C: Personally, I’ve always been a huge Doors fan.  Always been a Pink Floyd fan, anything to do with  the guys that started all of this would be hugely influential to me.

M: I’ve always been a huge Trent Reznor fan, obviously that collaboration is never gonna happen.  He does that industrial kind of stuff that would go well with instrumental.

A: I can’t think of anyone, really.  We didn’t really jam too much until recently.  A lot of our stuff is very structured.  So I guess someone to jump in and collaborate with us would be great but I really like the four piece that we are now.

I love your new album, I’m in love with the song Primordial, how would you say this album is different from the ones you’ve had before?

B: The first album started out with the idea that we would do something like Peter and the Wolf, with our own dialogue.  Everything within the music itself told the story, so people could follow along with the emotion, the ups and downs.  We also included a 12 page booklet with the album that had the entire story.  That was one of our nerdly ideas that we put together, in a Tolkein-esque fantasy world, it was a creative story.  We try to be creative and put plot twists in there to create tension.  The new album we had the idea that we would do a space odyssey.  So we would sit down and come up with a story, and ideas started getting lost, so we just decided it would be cool to do the theme.   We had a hard time coming up with a way to categorize it, so we came up with chronicling each time period in the Earth’s history, focusing on mankind and thinking inwardly we focused on the big picture behind it.  Every single song that’s on there we took the mood that what we felt that time period would have been like, and did our best to capture that moment in music.

A: We like writing concept albums;  I think it adds a lot of depth to the music.  I’ve always been a fan of concept albums growing up. I think I’m still a fan of concept albums.  Being instrumental I think it’s really cool to try to set up a mood, like we have a song about the ice age, and we tried to make it sound…just like the ice age.  To have a certain color to it, you know?  Some people say they can feel that emotion, and it’s very cool to try and create that through instrumental music without even singing, to have people pick up on that vibe.

To get a little philosophical on you guys, what is your outlook on life?  What is the meaning you see behind it that keeps you motivated?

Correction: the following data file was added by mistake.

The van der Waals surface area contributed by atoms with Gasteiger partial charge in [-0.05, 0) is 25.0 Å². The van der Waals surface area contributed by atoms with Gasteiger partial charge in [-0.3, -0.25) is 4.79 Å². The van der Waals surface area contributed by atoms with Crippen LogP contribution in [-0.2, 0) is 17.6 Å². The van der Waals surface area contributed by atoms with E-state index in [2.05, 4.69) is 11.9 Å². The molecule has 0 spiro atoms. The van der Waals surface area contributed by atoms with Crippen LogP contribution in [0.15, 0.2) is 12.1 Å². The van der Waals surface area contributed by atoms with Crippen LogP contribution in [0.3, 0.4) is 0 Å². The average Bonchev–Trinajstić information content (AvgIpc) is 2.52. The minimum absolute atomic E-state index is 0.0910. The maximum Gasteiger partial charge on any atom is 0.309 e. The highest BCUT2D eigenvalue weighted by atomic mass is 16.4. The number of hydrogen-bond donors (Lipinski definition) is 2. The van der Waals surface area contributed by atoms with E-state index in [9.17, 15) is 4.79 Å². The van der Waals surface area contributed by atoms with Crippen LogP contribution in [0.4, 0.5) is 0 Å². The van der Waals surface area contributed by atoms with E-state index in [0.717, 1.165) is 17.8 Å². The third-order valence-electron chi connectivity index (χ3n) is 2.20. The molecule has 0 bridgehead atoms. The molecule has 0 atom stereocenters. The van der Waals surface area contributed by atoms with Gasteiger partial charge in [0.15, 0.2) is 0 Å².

B: Life in general, to me, is about respecting where you came from and the many, many generations before you.  People have been people long before I was around. And I’m a big nature fanatic, I love being outside and doing that, and I believe the healing process of the Earth is first and foremost for me.

A: I like music a lot because it’s a good outlet for me, I think playing guitar is a good escape from your everyday reality in this life and the society that we’re in.  It’s a fun thing, it’s a healthy outlet as opposed to, you know, drinking amongst other stuff.  I think being creative is a very important thing, I think it keeps this human life going, it keeps us going.

M: I would say my outlook is to do what makes you happy, try to be the person you want to be and do what you want to do.  Don’t do what other people make you do, but don’t be selfish, either? (laughter) I don’t know.  My outlook is that I’m not going to try to pretend who I am if it’s unpopular, but I’m not going to hurt other people’s feelings in the process.  I want to be myself and be a beneficial person.

C: My outlook is a little bit different than everybody else, from a couple of past events.  Music has always been the same to me, it’s always been a great outlet of emotions and feelings.  I’ve had some ups and downs recently and I like to think, before I was scared a lot about what people thought about me and what I do with my life.  And now, not to necessarily say that I don’t care what they think, but I’m going to keep doing what I do whether people like it or not.  If it comes to me working, or playing music, it’s the music that I want to play, or anything in life, if it’s something that I want I to do and someone else is trying to make me feel bad about it, I’m just going to turn my head and say “Well, that’s what you think.”

What do you have planned for the future as far as shows and events?

We’re going to quietly take over the world.  (laughter)

We do have some local shows in our hometown, Annapolis, and the Baltimore area in the next couple of months.   WE have a Halloween thing we’re doing in October.  We’re looking for more festivals, like I mentioned earlier.  We want to move onward and upward and play to the crowds that really appreciate the music itself, whether it be our music or others’ music.  You’re welcome to like us, and you’re welcome to not like us.  We really want to get ourselves out there.  We’d like to thank Healing Waters for having us and giving us the opportunity to interview with Appalachian Jamwich!